XenApp 6.5 is Citrix’s latest offering of their renowned Presentation Virtualisation (PV) service. Citrix are not alone in updating their feature set. Earlier in 2011 Microsoft introduced SP1 for 2008 enhancing the OS for the core Remote Desktop Services’ (RDS) session virtualization service, Ericom released PowerTerm WebConnect 5.7.1, ProPalms updated TSE to 6.5 and Quest announced vWorkspace 7.2 MR1.
One of the reduced criticisms of View, and one of the most frequent weapons used against it, has been the relatively poor performance characteristics of PCoIP across high latency low bandwidth WAN connections. Until today, VMware has been following the standard line of denying there is a problem until you are able to solve it. Now, solution in hand Vittorio Viarengo, VMware’s head of all things desktop (officially Vice President, End User Computing)is willing to share Gartner’s perspective on View’s strengths and weaknesses.
The Virtualization Security Podcast on 10/21 was the third in a series of Virtual Desktop Security discussions we are having. The special guest panelist was Chris Mayers of one of the Chief Security Architects for Citrix, the makers of XenServer, XenClient, and the FlexCast solutions. FlexCast provides an all encompassing method to provide virtual desktop and applications that include the following mechanisms:
Let us look at each of these mechanisms in a bit of detail then discuss how they work to provide Security and how to secure them.
If you’re from a Presentation Virtualization (PV) background (although maybe you know it as Terminal Services (TS); possibly even a Microsoft Remote Desktop Services (RDS); heck lets go on an old school ‘server based computing’ perspective) what vendors should you be looking out for at VMworld?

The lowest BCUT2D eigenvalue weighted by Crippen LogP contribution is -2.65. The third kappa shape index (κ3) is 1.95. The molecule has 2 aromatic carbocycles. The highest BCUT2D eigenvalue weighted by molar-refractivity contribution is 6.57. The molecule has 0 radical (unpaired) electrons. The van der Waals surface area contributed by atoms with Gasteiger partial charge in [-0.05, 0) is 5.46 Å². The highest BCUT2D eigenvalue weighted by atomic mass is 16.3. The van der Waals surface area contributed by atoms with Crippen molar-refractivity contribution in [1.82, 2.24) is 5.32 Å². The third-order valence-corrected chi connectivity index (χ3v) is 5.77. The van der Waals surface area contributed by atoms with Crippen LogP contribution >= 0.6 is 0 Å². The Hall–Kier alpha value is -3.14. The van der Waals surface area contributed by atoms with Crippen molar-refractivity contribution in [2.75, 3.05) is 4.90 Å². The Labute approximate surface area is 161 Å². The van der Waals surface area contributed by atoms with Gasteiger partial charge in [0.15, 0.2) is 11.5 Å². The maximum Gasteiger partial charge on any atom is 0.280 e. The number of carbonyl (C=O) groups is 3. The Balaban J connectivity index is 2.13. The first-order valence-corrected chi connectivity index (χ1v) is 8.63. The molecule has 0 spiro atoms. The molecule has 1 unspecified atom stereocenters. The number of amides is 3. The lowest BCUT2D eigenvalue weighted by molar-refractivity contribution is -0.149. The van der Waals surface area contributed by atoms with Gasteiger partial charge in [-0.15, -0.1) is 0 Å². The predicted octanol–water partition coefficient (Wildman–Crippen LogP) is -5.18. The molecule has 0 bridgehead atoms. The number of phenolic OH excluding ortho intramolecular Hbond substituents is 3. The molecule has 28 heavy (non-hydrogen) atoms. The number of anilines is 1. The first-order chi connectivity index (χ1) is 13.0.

If your organisation has remote users – consider that the impact of centralisation on their desktop experience can be very different: and not always in a happy way. Citrix’s ICA protocol has been joined by the likes of Quest’s vWorkspace with EOP Xtream, or Ericom Blaze. There are a number of hardware solutions for WAN optimisation with the likes of Expand Networks focusing specifically on solutions to support VDI implementations. Don’t allow poor network performance and user experience to sabotage your desktop virtualization project.
Indeed a challenge in migrating to a Hosted Virtual Desktop (HVD) solution is what to do with existing devices. Citrix’s High Definition User EXperience (HDX) technologies for example, typically relies on the end device supporting a Microsoft Windows operating system to deliver the best user experience. If that is the case, how will you manage the end device that delivers the user’s HVD? Vendors such as DevonIT, Igel, and 10ZiG would naturally suggest you replace your traditional PC with a Thin Client: vendors such as PanoLogic, Teradici and Wyse would highlight the advantages of Zero Client devices – yet moving away from existing devices is a costly exercise in terms of providing replacement devices. And indeed – still does not address off-line working.